The NSW live music sector enjoyed a win of sorts last week when the state’s Upper House voted to amend draft legislation to include establishing an industry roundtable, ending a year-long stalemate with the Berejiklian government.
It’s fine. But it’s not enough, says Michael Chugg.
The veteran concert promoter spoke with TIO about the recent breakthrough, which saw the government offer a major concession by offering live reps a seat at its roundtable for the first time.
“That was supposed to be done three months ago. It’s just dragging it out,” says Chugg. “I don’t think it’s enough.”
Live music advocates and festival operators argued that the rules unfairly punished many events which had no history of troubles.
And despite several successful trials elsewhere and repeated calls for a new approach to policing drugs at festivals, premier Berejiklian has staunchly refused to allow pill testing at music festivals. Throw together the costly new licensing regime and hardline policies surrounding the policing of recreational drugs, it’s a perfect storm for promoters to try navigate.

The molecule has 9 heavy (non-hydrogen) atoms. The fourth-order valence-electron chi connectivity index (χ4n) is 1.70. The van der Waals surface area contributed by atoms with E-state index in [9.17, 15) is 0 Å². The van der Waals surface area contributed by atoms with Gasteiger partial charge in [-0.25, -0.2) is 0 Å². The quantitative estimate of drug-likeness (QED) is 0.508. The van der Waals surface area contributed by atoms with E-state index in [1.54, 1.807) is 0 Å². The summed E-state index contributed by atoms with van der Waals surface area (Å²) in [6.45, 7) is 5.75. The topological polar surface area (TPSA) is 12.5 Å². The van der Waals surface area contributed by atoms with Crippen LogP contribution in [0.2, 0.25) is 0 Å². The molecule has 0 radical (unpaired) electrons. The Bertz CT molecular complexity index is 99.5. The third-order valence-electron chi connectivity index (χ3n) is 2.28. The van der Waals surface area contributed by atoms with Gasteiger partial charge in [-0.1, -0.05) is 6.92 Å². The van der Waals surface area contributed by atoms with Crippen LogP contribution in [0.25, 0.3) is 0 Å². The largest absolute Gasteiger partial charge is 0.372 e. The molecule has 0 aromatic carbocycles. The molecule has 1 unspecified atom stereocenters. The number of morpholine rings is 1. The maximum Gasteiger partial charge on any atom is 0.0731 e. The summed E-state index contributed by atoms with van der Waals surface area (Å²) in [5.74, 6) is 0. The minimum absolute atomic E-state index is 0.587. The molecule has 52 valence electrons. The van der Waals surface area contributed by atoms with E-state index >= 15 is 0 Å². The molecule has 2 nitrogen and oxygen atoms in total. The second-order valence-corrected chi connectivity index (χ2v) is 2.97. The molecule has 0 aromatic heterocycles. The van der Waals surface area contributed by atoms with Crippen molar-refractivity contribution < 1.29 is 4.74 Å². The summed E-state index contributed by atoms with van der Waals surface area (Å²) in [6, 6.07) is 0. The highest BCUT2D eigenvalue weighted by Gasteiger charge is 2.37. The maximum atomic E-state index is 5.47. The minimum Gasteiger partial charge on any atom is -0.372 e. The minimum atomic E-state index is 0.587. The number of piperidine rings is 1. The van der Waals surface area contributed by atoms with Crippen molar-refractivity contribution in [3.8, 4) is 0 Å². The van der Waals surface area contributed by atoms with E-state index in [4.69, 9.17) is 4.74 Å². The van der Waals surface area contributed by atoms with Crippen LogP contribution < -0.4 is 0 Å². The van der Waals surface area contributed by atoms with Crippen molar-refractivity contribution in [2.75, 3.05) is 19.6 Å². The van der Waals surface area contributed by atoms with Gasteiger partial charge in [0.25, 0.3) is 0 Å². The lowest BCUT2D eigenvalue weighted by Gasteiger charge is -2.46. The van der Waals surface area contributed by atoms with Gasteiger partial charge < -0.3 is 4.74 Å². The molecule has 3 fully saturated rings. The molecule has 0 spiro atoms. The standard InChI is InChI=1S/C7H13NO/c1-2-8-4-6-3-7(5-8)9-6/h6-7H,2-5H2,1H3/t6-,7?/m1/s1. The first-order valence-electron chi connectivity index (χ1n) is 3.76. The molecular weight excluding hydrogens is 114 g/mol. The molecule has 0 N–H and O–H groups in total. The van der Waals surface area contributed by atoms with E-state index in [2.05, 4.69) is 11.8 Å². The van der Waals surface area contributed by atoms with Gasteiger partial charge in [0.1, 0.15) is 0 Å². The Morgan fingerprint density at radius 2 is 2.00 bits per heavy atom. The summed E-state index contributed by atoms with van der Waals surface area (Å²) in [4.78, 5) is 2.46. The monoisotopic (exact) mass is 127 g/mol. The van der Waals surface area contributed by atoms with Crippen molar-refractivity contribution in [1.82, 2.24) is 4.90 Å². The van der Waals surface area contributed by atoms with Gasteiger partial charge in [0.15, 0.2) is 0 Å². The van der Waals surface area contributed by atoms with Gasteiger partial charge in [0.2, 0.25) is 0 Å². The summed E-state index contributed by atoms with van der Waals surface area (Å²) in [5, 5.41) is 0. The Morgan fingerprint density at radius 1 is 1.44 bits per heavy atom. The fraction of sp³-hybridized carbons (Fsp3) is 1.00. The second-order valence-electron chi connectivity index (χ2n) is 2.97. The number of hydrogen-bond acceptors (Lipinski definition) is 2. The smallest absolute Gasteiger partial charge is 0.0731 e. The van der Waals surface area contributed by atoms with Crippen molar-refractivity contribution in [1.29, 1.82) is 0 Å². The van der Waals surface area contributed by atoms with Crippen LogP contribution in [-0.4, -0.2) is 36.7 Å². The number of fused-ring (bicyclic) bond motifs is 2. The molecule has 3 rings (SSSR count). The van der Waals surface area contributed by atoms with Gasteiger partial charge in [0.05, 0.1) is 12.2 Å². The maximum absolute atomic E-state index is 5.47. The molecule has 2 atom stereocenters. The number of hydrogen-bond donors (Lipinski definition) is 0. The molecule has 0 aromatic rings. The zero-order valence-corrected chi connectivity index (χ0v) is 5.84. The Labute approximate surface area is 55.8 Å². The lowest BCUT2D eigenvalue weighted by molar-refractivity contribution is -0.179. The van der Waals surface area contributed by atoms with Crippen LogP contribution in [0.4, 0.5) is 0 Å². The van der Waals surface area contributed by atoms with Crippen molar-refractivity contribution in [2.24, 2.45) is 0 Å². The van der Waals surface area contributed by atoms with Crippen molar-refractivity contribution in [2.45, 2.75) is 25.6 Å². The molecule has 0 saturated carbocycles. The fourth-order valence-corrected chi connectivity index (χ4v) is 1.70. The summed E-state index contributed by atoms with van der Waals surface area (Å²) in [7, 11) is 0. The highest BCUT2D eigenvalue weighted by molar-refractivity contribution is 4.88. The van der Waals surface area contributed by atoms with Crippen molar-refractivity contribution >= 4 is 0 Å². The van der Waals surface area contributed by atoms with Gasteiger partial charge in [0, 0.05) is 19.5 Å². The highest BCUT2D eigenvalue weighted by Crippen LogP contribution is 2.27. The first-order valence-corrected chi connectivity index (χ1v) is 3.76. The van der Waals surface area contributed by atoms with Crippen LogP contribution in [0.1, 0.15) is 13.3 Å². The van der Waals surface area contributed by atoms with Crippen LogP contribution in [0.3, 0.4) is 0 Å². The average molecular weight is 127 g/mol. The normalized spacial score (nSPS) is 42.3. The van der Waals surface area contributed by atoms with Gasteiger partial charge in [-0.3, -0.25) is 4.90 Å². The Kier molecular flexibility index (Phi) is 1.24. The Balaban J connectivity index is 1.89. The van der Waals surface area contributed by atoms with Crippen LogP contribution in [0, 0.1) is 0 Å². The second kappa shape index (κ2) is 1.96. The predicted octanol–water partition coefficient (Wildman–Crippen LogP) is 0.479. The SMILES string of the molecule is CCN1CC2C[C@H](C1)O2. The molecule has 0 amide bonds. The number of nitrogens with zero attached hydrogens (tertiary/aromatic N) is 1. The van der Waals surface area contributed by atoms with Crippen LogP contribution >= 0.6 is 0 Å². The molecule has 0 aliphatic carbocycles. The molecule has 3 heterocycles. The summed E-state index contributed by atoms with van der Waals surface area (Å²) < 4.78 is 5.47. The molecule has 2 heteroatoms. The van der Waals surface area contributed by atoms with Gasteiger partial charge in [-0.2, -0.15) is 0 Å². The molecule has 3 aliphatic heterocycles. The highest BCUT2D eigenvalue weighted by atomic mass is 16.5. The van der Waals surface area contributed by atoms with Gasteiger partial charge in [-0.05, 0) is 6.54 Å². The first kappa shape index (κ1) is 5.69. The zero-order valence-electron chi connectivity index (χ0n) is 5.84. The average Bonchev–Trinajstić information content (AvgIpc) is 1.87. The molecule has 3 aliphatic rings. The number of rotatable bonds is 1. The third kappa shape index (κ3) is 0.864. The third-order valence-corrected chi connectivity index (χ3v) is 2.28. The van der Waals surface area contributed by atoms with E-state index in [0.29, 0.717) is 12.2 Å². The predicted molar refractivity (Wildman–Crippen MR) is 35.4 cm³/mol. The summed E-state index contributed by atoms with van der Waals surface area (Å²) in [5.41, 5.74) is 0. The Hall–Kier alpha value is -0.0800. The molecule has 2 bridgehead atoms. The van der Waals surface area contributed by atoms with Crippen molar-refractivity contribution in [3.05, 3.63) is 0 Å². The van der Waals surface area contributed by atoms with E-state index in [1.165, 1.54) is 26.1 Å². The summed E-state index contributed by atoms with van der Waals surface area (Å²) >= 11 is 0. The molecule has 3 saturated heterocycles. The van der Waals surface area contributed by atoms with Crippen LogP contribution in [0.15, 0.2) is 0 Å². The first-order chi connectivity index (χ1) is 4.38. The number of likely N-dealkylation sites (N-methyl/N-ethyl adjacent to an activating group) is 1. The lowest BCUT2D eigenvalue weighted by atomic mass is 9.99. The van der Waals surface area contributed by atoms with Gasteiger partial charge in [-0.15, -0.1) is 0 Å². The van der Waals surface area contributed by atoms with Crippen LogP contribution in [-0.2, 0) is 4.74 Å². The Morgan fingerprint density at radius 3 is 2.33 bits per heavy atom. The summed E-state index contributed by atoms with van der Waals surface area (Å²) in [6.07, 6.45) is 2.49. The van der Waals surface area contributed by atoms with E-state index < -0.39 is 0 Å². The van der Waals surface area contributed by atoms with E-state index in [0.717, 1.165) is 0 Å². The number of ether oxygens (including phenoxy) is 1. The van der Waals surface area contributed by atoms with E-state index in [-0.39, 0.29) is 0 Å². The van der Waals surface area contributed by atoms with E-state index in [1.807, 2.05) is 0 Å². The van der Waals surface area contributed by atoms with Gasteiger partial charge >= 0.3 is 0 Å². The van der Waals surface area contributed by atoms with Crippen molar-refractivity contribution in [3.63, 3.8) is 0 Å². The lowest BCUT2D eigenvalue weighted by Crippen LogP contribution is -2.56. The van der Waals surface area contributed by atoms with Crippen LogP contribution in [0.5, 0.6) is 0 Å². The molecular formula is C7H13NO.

Chugg has skin in the game through the multi-city Laneway Festival, which his company Chugg Entertainment partners on with Lunatic Entertainment.
“There’s still a major, major problem. And it’s hurting the festivals. I’m being told by other Sydney festivals that their sales aren’t good,” notes Chugg.
“As a promoter of one of NSW festivals, sales in Sydney are slower than in other cities. When you’re selling more tickets in Brisbane than in Sydney, when you’re selling as many tickets in Adelaide as Sydney, you’ve got to think what the fuck is going on here?”
Earlier, on Nov. 7, Deputy Coroner Harriet Graham delivered a final report which included 28 recommendations. Among them, the creation of a long-overdue festival roundtable, scrapping sniffer dogs, a drug summit, pill testing in various forms and changes to policing at fests.
Berejiklian wasn’t moved. The following day, she told reporters: “We have a strong view that pill testing is not the way. There are lots of ways in which we can, of course, improve safety, reduce risk of death or harm for young people and there are certainly opportunities for us to look at that.”
Chugg, like many others, called for change. “I’m not going to stand up and say it should happen and must happen. The one thing I’ve been saying for 15 years and will continue to keep saying is, these dogs create the problem half the time.
“I’ve seen hundreds of kids come around the corner (at the entrance to a festival) and swallow everything.
“The way the police and the premier came down on the coroner’s report was ridiculous,” says Chugg. “I’ve seen pill testing done overseas and it works there.”